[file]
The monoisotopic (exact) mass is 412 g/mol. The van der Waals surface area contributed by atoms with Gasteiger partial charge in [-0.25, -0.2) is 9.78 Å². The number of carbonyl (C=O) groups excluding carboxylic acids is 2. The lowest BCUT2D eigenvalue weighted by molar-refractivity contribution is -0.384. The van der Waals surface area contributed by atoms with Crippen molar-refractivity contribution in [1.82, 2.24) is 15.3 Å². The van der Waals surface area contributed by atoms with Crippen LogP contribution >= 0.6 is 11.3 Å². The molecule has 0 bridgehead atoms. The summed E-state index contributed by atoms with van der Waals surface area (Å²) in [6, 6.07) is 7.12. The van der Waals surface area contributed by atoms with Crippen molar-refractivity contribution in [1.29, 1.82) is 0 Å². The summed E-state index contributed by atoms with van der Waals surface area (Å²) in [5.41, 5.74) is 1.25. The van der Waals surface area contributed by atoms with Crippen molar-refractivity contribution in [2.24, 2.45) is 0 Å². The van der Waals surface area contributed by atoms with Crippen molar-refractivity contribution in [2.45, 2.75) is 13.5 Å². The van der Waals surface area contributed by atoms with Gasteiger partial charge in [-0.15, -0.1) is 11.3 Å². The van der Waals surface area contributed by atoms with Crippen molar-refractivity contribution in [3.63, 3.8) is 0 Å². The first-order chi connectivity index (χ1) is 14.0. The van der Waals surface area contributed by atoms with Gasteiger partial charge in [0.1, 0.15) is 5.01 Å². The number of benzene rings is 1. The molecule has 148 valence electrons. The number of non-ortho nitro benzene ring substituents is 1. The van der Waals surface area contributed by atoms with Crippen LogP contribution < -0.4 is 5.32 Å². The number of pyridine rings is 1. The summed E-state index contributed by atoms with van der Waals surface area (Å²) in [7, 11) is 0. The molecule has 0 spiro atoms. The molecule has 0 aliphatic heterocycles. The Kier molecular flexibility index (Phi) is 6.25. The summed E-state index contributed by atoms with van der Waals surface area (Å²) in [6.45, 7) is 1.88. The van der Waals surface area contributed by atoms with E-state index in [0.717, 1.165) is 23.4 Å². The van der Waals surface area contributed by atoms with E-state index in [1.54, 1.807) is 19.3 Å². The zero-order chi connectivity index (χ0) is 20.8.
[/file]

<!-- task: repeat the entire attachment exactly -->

The monoisotopic (exact) mass is 412 g/mol. The van der Waals surface area contributed by atoms with Gasteiger partial charge in [-0.25, -0.2) is 9.78 Å². The number of carbonyl (C=O) groups excluding carboxylic acids is 2. The lowest BCUT2D eigenvalue weighted by molar-refractivity contribution is -0.384. The van der Waals surface area contributed by atoms with Crippen molar-refractivity contribution in [1.82, 2.24) is 15.3 Å². The van der Waals surface area contributed by atoms with Crippen LogP contribution >= 0.6 is 11.3 Å². The molecule has 0 bridgehead atoms. The summed E-state index contributed by atoms with van der Waals surface area (Å²) in [6, 6.07) is 7.12. The van der Waals surface area contributed by atoms with Crippen molar-refractivity contribution in [1.29, 1.82) is 0 Å². The summed E-state index contributed by atoms with van der Waals surface area (Å²) in [5.41, 5.74) is 1.25. The van der Waals surface area contributed by atoms with Crippen molar-refractivity contribution in [2.24, 2.45) is 0 Å². The van der Waals surface area contributed by atoms with Crippen molar-refractivity contribution in [2.45, 2.75) is 13.5 Å². The van der Waals surface area contributed by atoms with Gasteiger partial charge in [-0.15, -0.1) is 11.3 Å². The van der Waals surface area contributed by atoms with Crippen molar-refractivity contribution in [3.63, 3.8) is 0 Å². The first-order chi connectivity index (χ1) is 14.0. The van der Waals surface area contributed by atoms with Gasteiger partial charge in [0.1, 0.15) is 5.01 Å². The number of benzene rings is 1. The molecule has 148 valence electrons. The number of non-ortho nitro benzene ring substituents is 1. The van der Waals surface area contributed by atoms with Crippen LogP contribution < -0.4 is 5.32 Å². The number of pyridine rings is 1. The summed E-state index contributed by atoms with van der Waals surface area (Å²) in [7, 11) is 0. The molecule has 0 spiro atoms. The molecule has 0 aliphatic heterocycles. The Kier molecular flexibility index (Phi) is 6.25. The summed E-state index contributed by atoms with van der Waals surface area (Å²) in [6.45, 7) is 1.88. The van der Waals surface area contributed by atoms with E-state index in [0.717, 1.165) is 23.4 Å². The van der Waals surface area contributed by atoms with E-state index in [1.54, 1.807) is 19.3 Å². The zero-order chi connectivity index (χ0) is 20.8.